Earlier today Airtel announced it was withdrawing its plans to charge extra for Over The Top (OTT) services including VoIP. However, it is not the time to celebrate just yet as things may get much worse in the coming weeks. Also Read - Best Vodafone-idea (Vi) prepaid plans under Rs 100: List of plans, unlimited data, voice calls, moreAlso Read - Airtel Rs 79 plan vs JioPhone Rs 75 prepaid plan compared: Which offers better value?
What Airtel has has essentially said is it is withdrawing its plans to launch VoIP packs as it awaits a consultation paper being floated by the Telecom Regulatory Authority of India on the issue. Here’s Airtel’s statement: Also Read - Airtel Rs 79 vs Vodafone-Idea (Vi) Rs 79 prepaid plans compared: Data, calls, and other benefits
In view of the news reports that a consultation paper will be issued shortly by TRAI on issues relating to services offered by OTT players including VOIP, we have decided not to implement our proposed launch of VoIP packs.
We have no doubt that as a result of the consultation process a balanced outcome would emerge that would not only protect the interests of all stakeholders and viability of this important sector but would also encourage much needed investments in spectrum and roll out of data networks to fulfill the objective of digital India.
However, after reading comments made by TRAI Chairman, Rahul Khullar, this move is likely to give legitimacy to Airtel’s plans. Rather than focusing on net neutrality and what is good for consumers, TRAI seems to be tilting in favor of carriers like Airtel.
Let s be clear on this. What the company plans to do is certainly not in conformity with net neutrality. But one cannot today say the move is illegal as there s no policy either by the government that net neutrality is our principle or a regulatory framework put in place by the regulator, Khullar reportedly told the Financial Express.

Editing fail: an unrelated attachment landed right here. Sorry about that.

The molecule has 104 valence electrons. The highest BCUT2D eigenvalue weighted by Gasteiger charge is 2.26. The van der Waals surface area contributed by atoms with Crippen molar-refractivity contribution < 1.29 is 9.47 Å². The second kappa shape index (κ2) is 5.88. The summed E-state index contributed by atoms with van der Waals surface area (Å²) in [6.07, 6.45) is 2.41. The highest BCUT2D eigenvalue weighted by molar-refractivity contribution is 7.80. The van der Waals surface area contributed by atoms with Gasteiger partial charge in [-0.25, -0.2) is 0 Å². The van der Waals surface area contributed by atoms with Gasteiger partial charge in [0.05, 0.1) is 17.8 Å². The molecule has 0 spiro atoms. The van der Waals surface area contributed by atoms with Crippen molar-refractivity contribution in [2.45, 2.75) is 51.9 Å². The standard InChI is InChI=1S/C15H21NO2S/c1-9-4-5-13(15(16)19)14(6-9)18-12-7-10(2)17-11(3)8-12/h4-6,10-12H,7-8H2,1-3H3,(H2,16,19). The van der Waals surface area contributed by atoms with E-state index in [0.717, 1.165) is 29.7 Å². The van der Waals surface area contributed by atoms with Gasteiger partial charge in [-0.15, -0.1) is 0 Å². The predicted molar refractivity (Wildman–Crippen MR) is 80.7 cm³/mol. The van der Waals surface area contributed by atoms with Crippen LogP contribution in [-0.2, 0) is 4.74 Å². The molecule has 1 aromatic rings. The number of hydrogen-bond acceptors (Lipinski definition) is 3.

TRAI has been gunning to bring what it and carriers call OTT service providers under the same regulation that carriers have to undergo. And it is not for any other reason but to provide a “level playing field.” If carriers cannot compete with new services, will the regulator help create conditions to stifle innovation and new-age services to ensure carriers benefit? It isn’t clear whether TRAI is acting as a regulator or a lobby for carriers.
If the telecom players fall under a set of rules, then should not the OTT players be also brought under some kind of rules? Otherwise there would be a non-level playing field, he reportedly told the publication.
He also reportedly says that apps like Skype, Viber or WhatsApp that are communication services (voice or messages) should be made to pay license fees to the government on a revenue-share basis. Meanwhile, “commercial services” like Facebook that makes money via advertising shouldn’t be brought under the regime. Notice that Facebook is now a member of the Cellular Operators Association of India, a lobbying body for carriers in India. Another option could be that the service pays a termination fee to the network where a voice call terminates.
Multiple questions arise from the stance the TRAI Chairman has reportedly taken.
Firstly, how do you define what is a communication service and what is not? Isn’t Facebook Messenger a communication service that provides both voice and text messaging? What about email? Is a service like Twitter a messaging service since it also provides the option of Direct Messaging?
Secondly, how does the revenue share model for license fee come into the picture? The user is already paying for the data that is being consumed and in most cases isn’t paying anything to Viber, Skype or WhatsApp essentially when it is an app-to-app call. In essence, the carrier is already generating revenues when a subscriber is using data services to make VoIP calls, a percentage of which is paid to the government as license fee.
Thirdly, Indian laws don’t allow VoIP calls to be routed via PSTN to a landline or mobile. Given that scenario, the termination fee model shouldn’t apply.
Let’s be clear, the bone of contention here is that with VoIP consumers can make cheaper voice calls and text messages (remember, they pay the carrier for data used) than what a carrier charges for a regular call. The issue here is how can carriers compete with these services. The alleged stance by the TRAI chairman is anti-consumer.